However, the decline in detections for miner malware and attacks in 2019 (as documented in Trend Micro’s midyear security report) does not equate to a loss of interest. Illicit cryptocurrency mining may have simply reached a point of maturity; threat actors are being more selective with their targets, employing more sophisticated routines, and refining attack techniques. Moreover, despite the decreased detection numbers, cryptocurrency miner threats still remain the most detected malware.
Symptoms of a cryptocurrency malware in the system
Cryptocurrency miners require a lot of computing power, which raises some red flags that could indicate an infection. Here are a number of symptoms:
Slower computer performance.
As previously mentioned, cryptocurrency miners use a lot of processing power. This results in abnormally high CPU usage (even when the system shouldn’t be running any resource-intensive tasks), hogging computing resources that legitimate tasks need.
Increase in network traffic, internet usage bandwidth, and computer processing despite normal or minimal use.
The flow of normal internet traffic usually involve message lengths with short incoming requests and long outgoing responses. By comparison, cryptomining’s incoming hash length is short, with longer outgoing results (as it updates the blockchain). A trained user and traffic monitoring teams may observe a spike in upload traffic even during expected office downtimes such as a weekend or holiday.
Unusual increase in server activity.
Cybercriminals can inject malicious code into websites or online ads to run miners on visitor’s systems. These scripts are automatically executed, even without user prompts or interactions. Enterprises with their own websites connected to physical in-house or cloud servers can observe a sudden activity in specific pages of their respective websites, even in pages that do not normally require long standby periods.
Cybercriminals will continue attacking and infecting systems with cryptocurrency miner malware, with some bundling it with other malware to make an infection more profitable. Additionally, given the anonymity that it affords, cryptocurrency miner malware is expected to remain among cybercriminals’ more preferred tools for making a profit.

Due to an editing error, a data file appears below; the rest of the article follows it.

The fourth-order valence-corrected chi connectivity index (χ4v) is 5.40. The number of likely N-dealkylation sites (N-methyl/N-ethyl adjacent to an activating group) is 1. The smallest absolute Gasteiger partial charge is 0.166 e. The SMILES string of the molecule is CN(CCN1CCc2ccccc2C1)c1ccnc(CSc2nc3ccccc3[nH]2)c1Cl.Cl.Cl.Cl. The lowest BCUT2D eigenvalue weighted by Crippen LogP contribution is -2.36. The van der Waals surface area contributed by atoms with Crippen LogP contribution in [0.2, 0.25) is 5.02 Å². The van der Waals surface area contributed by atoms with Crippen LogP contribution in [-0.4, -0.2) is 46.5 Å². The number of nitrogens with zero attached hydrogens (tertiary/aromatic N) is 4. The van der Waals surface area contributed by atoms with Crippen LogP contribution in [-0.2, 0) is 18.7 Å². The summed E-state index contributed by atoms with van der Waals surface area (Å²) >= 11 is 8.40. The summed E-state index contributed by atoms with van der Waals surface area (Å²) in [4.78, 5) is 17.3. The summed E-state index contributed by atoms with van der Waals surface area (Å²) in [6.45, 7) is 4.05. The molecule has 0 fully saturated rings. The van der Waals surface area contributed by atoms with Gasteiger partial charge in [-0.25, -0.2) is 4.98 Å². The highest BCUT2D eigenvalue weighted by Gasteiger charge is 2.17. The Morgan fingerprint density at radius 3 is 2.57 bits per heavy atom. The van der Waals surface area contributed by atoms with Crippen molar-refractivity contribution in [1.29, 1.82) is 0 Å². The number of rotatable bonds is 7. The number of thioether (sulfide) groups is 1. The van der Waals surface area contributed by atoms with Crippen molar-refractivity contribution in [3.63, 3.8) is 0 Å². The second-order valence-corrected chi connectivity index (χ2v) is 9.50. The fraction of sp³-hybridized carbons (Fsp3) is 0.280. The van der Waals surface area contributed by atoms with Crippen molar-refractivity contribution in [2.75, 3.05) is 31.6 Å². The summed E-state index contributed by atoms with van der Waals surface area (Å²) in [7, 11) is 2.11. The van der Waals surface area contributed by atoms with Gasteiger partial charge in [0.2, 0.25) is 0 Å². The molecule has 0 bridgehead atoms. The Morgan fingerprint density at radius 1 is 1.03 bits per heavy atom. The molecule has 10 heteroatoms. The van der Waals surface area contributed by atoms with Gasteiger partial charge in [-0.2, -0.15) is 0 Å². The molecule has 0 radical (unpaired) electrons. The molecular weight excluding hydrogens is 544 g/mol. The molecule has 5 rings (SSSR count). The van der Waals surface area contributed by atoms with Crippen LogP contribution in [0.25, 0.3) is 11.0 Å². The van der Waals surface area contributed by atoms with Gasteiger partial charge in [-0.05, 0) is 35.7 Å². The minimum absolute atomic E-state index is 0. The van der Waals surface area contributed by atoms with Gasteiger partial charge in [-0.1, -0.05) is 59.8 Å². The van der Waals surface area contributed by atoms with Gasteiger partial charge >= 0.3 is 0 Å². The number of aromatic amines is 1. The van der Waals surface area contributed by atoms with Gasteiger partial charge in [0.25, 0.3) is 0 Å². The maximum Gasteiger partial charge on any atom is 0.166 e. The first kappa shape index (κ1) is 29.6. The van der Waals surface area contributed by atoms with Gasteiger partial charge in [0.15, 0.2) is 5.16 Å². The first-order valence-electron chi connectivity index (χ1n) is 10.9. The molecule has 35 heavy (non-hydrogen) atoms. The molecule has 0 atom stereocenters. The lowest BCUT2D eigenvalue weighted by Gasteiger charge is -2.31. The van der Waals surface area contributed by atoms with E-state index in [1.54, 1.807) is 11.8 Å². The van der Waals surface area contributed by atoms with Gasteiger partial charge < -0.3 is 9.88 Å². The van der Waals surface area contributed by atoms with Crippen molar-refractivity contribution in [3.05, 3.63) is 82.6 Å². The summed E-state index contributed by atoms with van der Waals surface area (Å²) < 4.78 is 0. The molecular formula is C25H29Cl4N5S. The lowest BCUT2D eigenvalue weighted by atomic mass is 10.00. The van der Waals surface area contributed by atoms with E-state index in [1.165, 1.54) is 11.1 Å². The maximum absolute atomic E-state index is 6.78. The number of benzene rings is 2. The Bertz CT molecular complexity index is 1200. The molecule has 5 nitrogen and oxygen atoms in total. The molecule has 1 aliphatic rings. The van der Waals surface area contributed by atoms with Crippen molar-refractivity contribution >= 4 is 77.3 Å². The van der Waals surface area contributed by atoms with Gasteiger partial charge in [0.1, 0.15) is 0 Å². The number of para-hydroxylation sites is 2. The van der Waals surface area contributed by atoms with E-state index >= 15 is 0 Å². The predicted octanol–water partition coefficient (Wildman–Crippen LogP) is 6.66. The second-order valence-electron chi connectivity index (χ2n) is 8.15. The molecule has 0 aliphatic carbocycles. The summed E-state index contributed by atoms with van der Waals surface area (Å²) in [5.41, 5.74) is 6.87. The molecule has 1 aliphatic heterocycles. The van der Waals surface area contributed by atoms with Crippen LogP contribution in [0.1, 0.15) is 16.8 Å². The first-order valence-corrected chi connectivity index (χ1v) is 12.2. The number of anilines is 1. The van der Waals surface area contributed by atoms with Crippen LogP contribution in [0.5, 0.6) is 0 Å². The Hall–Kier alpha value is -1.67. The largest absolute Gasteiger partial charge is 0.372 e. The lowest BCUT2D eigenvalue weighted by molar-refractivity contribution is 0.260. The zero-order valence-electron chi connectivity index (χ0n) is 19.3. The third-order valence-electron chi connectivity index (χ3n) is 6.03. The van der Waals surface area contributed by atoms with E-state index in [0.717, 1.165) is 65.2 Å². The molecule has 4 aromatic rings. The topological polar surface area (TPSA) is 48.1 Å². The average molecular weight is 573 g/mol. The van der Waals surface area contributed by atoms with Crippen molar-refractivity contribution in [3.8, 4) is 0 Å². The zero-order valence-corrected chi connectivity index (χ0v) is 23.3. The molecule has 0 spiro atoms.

Here are a few best practices for defending your systems from malware:
Regularly update devices’ software and firmware as vendors release patches. Malicious actors can exploit vulnerabilities to install unknown components, codes, or commands in devices.
Be wary of unknown URLs, embedded links and ads, attachments, and emails from unknown senders, especially with redundant requests for information, urgency, or insistence on immediate action. Double-check websites before logging in or signing up with sensitive information as these can be used against you with social engineering techniques, luring victims even after an initial attack.
Enable multifactor authentication (MFA) on all online accounts and platforms whenever they are available, and bookmark frequently visited websites to ensure legitimacy.
Apply network segmentation. Implementing separate networks in the enterprise for specific purposes can minimize the effects of a compromise.
If actively using trading platforms, refrain or avoid using the trading platform account as a wallet for cryptocurrencies; a compromise on the platform can lead to a compromise of the wallet, the user’s information, and the cryptocurrencies stored. Consider using a hardware wallet for your assets, and consider using multiple trading platforms. Make sure to read through the terms and conditions of the trading platform/s before creating an account, especially for the users’ and platforms’ accountability in the event of a compromise.
Companies still using legacy systems and end-of-life products should pay attention to emergency patches released by vendors, especially for critical and important vulnerabilities. Legitimate virtual patches and hotfixes are also released by security vendors.
Trend Micro™ Deep Discovery™ provides detection, in-depth analysis, and proactive response to attacks using exploits through specialized engines, custom sandboxing, and seamless correlation across the entire attack lifecycle, allowing it to detect threats that may exploit vulnerabilities even without an engine or pattern update.